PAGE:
The UltraSTAR structured data entry system is now in routine use for reporting ultrasound studies at Brigham and Women's Hospital, having been used for 3722 reports in its first ten months of service. Reports entered through GUI-based forms are uploaded via HL7 to a radiology information system and distributed through a hospital network. UltraSTAR introduces collaborative reporting, in which nonmedical and medical staff collaborate to produce a single report for each patient visit. Performance of UltraSTAR was measured as user satisfaction, data entry time, report completeness, free text annotation rate, and referring-physician satisfaction with reports. Results show high satisfaction with UltraSTAR among radiologists and acceptance of the system among ultrasound technicians. Data entry times averaged 5.3 minutes per report. UltraSTAR reports were slightly more complete than comparable narrative reports. Free text annotations were needed in only 25.2% of all UltraSTAR reports. Referring physicians were neutral to slightly positive toward UltraSTAR's outline-format reports. UltraSTAR is successful at structured data entry despite somewhat long reporting times. Its success can be attributed to efficiencies from collaborative reporting and from integration with existing information systems. UltraSTAR shows that the advantages of structured data entry can outweigh its difficulties even before problems of data entry time and concept representation are solved.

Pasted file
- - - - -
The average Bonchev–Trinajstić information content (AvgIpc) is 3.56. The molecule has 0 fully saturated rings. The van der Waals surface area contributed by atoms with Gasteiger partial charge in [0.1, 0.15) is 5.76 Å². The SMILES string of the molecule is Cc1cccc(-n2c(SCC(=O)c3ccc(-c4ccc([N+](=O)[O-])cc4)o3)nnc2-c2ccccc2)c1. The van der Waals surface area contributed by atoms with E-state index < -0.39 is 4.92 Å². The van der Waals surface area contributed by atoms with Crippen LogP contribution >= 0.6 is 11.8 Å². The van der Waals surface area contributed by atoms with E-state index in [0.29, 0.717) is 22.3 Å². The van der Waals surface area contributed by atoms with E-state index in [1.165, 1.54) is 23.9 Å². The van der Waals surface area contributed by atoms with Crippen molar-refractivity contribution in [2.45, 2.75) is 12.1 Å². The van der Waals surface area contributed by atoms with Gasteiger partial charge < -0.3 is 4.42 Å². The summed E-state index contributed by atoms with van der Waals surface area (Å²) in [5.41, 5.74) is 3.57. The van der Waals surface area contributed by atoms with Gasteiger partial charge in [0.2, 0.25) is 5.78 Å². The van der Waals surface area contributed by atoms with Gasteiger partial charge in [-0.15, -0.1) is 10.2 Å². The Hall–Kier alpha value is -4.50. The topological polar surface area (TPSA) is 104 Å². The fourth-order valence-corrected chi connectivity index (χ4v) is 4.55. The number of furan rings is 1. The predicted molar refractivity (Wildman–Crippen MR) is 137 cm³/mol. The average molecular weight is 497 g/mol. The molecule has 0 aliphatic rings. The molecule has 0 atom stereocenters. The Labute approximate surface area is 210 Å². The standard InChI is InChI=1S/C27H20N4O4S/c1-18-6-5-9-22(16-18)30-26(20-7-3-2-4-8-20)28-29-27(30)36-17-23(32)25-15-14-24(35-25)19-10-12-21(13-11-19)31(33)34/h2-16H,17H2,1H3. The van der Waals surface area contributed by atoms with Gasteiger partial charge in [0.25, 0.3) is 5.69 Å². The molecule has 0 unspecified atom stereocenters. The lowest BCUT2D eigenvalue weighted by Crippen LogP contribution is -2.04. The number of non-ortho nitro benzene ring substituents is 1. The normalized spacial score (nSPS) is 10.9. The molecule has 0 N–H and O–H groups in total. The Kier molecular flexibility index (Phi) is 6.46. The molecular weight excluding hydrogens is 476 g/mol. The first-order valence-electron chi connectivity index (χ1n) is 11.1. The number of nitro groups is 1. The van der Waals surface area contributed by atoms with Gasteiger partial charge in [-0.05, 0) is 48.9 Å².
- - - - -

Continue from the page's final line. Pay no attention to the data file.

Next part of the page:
|Original language||English (US)|
|Number of pages||7|
|Journal||Proceedings / the ... Annual Symposium on Computer Application [sic] in Medical Care. Symposium on Computer Applications in Medical Care|
|State||Published - 1994|